How to use stored secrets from Azure Key Vault while deploying ARM VMs

Server deployments can be very challenging when it comes to delegating deployments to admins that must not know local admin credentials. Learn how to automate deployments without giving your passwords away using Azure Key Vault.

Who does not know this scenario? You want a trainee to deploy a Windows Server but you do not want to give him or her access to your secret administrator passwords at all. Or you want to delegate deployments to a service provider but you need your passwords to stay save? Azure Key Vault could be what makes your life way easier.

Azure Key Vault is a cloud service used for storing keys and secrets which are encrypted using keys from Hardware Security Modules (HSMs). It is designed so that Microsoft never sees or can extract your keys or secrets stored in Azure Key Vault.

What do we need?

First of all we need a Key Vault. You can create one using Azure Primary Portal or using PowerShell:

New-AzureRmKeyVault -VaultName "MyKeyVault" -ResourceGroupName "MyResourceGroup" -Location "NorthEurope" -EnabledForDeployment -Sku standard

There are two pricing tiers (A1 Standard and P1 Premium). Both of them differ in the fact that with P1 you get your keys HSM backed; with A1 you don’t.

Create a Key Vault
Create a Key Vault

Access policies are an interesting feature. Storing your keys and secrets encrypted and having the whole world read them won’t make sense in most scenarios. And having your secrets altered by anyone you don’t know will not make your security strategy better. So you should kiss – keep it simple, stupid.

Azure Key Vault access policies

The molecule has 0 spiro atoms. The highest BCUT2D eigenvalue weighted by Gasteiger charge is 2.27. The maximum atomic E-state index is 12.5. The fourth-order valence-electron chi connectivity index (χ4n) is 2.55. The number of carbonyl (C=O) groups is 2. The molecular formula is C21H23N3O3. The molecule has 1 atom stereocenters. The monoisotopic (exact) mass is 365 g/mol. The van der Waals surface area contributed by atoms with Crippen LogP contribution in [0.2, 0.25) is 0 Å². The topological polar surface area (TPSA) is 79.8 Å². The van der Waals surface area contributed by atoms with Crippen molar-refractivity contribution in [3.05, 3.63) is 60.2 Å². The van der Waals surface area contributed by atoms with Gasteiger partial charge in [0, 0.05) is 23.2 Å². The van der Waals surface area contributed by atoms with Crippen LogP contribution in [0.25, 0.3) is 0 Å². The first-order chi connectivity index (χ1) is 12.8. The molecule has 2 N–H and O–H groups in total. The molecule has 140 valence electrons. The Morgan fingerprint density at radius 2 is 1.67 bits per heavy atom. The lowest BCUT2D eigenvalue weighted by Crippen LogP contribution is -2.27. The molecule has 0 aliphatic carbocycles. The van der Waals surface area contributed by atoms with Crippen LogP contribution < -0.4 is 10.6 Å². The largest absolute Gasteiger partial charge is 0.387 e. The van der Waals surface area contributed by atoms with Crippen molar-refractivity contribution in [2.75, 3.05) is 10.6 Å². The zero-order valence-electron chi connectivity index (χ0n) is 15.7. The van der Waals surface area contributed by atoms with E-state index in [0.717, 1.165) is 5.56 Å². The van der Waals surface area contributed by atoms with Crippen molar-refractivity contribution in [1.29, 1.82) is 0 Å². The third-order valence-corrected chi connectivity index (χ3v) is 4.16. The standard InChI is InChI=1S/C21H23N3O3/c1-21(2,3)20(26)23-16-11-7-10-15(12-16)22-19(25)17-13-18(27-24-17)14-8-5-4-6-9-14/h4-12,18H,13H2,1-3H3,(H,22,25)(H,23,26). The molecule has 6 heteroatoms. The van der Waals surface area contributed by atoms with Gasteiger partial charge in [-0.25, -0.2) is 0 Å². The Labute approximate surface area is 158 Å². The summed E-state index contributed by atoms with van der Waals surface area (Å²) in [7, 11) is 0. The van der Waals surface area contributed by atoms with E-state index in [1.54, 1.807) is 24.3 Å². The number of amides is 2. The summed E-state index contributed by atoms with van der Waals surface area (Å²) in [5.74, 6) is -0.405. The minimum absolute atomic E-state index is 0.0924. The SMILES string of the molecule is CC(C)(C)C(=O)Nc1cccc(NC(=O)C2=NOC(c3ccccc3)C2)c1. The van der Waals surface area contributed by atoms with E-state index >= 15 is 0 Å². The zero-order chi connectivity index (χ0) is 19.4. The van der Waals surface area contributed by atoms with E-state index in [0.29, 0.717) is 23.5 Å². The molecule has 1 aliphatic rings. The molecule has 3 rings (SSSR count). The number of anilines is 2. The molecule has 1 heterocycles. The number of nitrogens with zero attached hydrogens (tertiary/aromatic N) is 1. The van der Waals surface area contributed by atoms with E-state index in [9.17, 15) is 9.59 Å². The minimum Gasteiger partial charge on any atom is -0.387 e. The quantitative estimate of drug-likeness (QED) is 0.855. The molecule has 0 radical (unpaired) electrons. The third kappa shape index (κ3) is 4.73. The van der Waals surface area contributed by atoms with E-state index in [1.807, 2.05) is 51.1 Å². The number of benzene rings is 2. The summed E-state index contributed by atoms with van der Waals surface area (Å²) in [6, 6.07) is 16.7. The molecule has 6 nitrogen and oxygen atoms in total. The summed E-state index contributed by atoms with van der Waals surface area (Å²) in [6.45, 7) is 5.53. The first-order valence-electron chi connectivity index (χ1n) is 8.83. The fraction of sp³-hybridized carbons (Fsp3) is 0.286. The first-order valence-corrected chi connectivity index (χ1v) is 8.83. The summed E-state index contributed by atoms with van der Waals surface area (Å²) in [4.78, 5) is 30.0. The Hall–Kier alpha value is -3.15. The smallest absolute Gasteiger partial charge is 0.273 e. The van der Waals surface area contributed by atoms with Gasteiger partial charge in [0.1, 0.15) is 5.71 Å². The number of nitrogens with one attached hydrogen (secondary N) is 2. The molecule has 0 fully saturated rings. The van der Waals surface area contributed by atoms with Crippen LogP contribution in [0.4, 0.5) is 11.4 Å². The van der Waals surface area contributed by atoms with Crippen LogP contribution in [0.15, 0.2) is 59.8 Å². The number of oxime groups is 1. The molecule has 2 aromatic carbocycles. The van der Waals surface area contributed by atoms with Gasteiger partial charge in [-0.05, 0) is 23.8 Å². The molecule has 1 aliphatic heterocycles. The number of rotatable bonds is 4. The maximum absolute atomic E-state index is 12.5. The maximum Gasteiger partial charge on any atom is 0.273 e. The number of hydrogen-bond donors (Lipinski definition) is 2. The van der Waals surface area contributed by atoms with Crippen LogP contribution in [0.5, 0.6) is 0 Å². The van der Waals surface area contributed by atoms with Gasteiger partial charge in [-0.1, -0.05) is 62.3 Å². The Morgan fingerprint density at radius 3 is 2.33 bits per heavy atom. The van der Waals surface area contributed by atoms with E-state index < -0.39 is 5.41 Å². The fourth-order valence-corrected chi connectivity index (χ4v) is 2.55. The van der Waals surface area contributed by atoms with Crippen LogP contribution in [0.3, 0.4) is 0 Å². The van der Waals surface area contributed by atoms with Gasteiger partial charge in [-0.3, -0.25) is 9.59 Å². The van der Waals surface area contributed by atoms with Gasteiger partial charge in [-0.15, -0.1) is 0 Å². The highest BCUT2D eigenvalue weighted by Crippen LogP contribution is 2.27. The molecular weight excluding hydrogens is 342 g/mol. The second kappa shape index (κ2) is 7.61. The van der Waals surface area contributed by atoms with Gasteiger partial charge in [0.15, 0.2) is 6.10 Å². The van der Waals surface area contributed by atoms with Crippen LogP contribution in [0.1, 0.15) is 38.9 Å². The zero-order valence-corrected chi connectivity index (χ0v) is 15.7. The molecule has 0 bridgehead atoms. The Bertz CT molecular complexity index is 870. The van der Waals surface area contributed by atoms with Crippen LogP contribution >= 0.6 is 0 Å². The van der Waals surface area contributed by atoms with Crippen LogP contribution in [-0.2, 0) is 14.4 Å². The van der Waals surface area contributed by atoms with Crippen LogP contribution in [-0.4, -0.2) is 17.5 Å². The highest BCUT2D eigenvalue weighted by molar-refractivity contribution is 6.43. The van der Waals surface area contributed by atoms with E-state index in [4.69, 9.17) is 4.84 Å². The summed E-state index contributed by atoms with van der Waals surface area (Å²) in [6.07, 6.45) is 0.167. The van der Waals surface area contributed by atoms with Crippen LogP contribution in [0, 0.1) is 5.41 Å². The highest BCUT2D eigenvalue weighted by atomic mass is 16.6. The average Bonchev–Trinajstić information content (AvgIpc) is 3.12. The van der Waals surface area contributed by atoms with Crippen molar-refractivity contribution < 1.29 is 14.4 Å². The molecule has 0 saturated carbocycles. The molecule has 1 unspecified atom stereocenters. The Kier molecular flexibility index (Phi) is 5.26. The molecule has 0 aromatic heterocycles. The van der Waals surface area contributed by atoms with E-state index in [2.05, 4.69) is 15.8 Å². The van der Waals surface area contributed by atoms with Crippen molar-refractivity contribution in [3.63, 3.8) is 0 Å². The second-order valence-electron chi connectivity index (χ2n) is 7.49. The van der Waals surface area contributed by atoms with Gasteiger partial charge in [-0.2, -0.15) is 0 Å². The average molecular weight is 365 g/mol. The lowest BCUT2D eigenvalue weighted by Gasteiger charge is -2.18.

In my demo environment I have selected two principals that have access to keys and/or secrets in my key vault. One of them, a delegated admin account that I use for automated VM deployments only has access to secrets like passwords, not to keys.

Create a secret for your local admin password

In an automated VM deployment a user account can be logged in into an Azure subscription via PowerShell using encrypted credentials. After having created your Key Vault you need to enter your passphrase as secure string and pass it to the Set-AzureKeyVaultSecret cmdlet which creates or updates a secret in your Vault:

$password = read-host -assecurestring
Set-AzureKeyVaultSecret -VaultName keyvault -Name admin -SecretValue $password

Now you’re all set up for some PowerShell automation.

Automated login to Azure Resource Manager

For automated PowerShell login to Azure Resource Manager you first have to enter your Azure admins passphrase as secure string and save it in a .txt-file.

read-host -assecurestring | convertfrom-securestring | out-file C:\temp\passphrase_encrypted.txt

That file then contains an AES-encrypted standard string that can be imported again later on. To reimport the saved encrypted passphrase and create logon credentials you can use the following PowerShell code:

$password = get-content C:\temp\passphrase_encrypted.txt | convertto-securestring